Music and Memory Program Established at Pleasant Valley Manor
A new program at Pleasant Valley Manor in Armstrong has hit all the right notes with staff, residents and their families.
With financial support from Vernon Jubilee Hospital Foundation, Armstrong Legion, Armstrong Lions Club, Armstrong-Spallumcheen Health Care Auxiliary, Vantage One (Armstrong), the Armstrong Age-Friendly Society and private donations, the program was launched in the fall of 2015, becoming one of two Interior Health residences to be certified as a Music and Memory facility and the tenth residential care home to be certified in British Columbia.
Therapeutic recreation specialists Candace Hitch and Jennifer Hagen implemented the US-based program, which helps enhance communication and cognitive functions through personalized music playlists.
Based on neuroscience research on the brain’s response to music, the program was established in 2006 to help individuals with Alzheimer’s, dementia and cognitive impairments improve communication, social skills and emotional well-being.
“It’s more than a program, it’s part of the care plan that we deliver to our residents,” explains Hitch.
“With some residents it’s about bringing joy to their lives, relieving boredom and easing anxiety. For others with dementia, the effects can be profound.”
Debra Colter’s 93-year-old mother Frances was one of the first residents to take part in Music and Memory in Armstrong. “I think it’s an awesome program,” says Colter. “Since Mom started, her cognition has improved to where I can actually have a conversation with her now. Before it was just jabber; she couldn’t get a thought out. I cannot believe she’s come this far.”
Debra attributes her mother’s improved cognitive function to the program.
“She is having conversations when she literally couldn’t before.”
While listening to her music, Frances exclaims, “It makes me want to run and jump and hop.”
Choosing the right music for a personalized play list involves an interview process with the resident and family that usually takes up to an hour. Once staff has compiled information on the resident such as where they grew up, music and singers they liked, and what type of lifestyle they had, they work on developing and fine-tuning the list of songs. An average play list is about 25 songs that can be changed after a period of time.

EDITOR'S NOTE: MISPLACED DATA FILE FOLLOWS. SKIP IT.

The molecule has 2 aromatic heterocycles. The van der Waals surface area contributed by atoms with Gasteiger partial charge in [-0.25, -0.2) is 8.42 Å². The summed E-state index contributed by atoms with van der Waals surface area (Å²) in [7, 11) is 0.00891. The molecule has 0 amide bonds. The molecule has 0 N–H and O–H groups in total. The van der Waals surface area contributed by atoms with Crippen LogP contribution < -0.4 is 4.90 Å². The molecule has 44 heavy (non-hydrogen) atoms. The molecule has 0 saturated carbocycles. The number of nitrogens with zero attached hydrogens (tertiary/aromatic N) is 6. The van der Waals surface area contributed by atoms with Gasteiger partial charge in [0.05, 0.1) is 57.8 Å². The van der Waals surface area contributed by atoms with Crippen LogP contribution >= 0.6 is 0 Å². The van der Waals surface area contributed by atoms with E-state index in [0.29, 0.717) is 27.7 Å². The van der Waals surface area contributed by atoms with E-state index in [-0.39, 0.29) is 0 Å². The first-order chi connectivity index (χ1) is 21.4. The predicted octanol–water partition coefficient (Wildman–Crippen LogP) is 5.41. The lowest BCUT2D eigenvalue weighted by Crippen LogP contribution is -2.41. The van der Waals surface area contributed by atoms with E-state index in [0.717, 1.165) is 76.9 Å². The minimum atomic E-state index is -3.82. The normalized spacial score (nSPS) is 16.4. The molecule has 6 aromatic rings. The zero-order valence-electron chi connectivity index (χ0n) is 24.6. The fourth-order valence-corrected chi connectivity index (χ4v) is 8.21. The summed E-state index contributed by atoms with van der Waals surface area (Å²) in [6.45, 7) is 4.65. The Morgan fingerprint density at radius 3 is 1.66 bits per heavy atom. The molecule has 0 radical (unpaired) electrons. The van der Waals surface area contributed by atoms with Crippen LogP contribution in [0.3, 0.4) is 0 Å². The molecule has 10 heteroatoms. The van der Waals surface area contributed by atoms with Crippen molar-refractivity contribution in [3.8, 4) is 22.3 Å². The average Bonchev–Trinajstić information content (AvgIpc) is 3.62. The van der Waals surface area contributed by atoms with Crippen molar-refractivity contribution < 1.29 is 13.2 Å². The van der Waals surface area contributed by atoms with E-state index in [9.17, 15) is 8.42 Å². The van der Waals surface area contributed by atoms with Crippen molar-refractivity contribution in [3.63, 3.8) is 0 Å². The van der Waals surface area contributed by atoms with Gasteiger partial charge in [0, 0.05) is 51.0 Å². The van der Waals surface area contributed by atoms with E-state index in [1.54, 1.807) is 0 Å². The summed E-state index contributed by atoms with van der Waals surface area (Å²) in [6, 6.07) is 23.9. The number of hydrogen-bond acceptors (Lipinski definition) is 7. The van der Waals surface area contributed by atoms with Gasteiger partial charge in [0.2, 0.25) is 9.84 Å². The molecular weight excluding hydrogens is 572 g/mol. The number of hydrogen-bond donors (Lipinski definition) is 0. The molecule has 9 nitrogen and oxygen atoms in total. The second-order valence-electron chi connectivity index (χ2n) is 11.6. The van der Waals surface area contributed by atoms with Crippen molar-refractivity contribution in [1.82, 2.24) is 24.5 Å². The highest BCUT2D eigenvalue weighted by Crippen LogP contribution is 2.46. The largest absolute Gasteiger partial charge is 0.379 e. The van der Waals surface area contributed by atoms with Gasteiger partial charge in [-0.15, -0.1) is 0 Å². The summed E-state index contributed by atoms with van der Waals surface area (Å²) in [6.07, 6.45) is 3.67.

During “sundowning” time, which occurs in the late afternoon, many dementia patients can experience distress, anxiety and confusion. Using personalized music with headphones on a resident in the early afternoon before the sundowning period takes effect, helps decrease agitation and aggression.
“It’s not a substitution for medication, but it has shown to reduce the need for additional medications,” says Hitch.
“One of the first things we noticed was a resident who would frequently call out for attention, would instead be smiling, tapping her feet and enthusiastically singing. When she has her music, her incidents of calling out for attention have been reduced by about 70%,” says Hitch. “She has joy in her life and is content with her music.”
Families of residents are also excited about the program says Jennifer Hagen. “Sometimes visiting a family member with impaired cognition can be difficult as family members struggle to find things to talk about and ways to connect with their loved ones. With Music and Memory, we provide shared headphones, so families can spend quality time together bonding through music.”
The program costs $100 per resident to purchase the iPod, music and headphones.
Not only are residents feeling the benefits, staff are enjoying the positive results too. “When residents are happy and smiling, the whole atmosphere of our residence helps to increase morale and make easier interactions between caregivers and residents,” says Hagen.
In his 13 years as a care aid at the residence, and now Housekeeping Supervisor, Reg Bernard has seen many different programs come and go, but noticed a difference with Music and Memory.
“This program is dramatic. I’ve noticed residents who had experienced irritability become jubilant. Others are singing out loud and completely calm.”
Flo, 93, slowly rocks her wheelchair back and forth as she hums along to her favourite tunes such as, ‘When Irish Eyes Are Smiling’.
“I love music,” she says. “What’s better than music? Nothing, except dancing,” she smiles. “Sitting here can be boring, but music makes it wonderful.”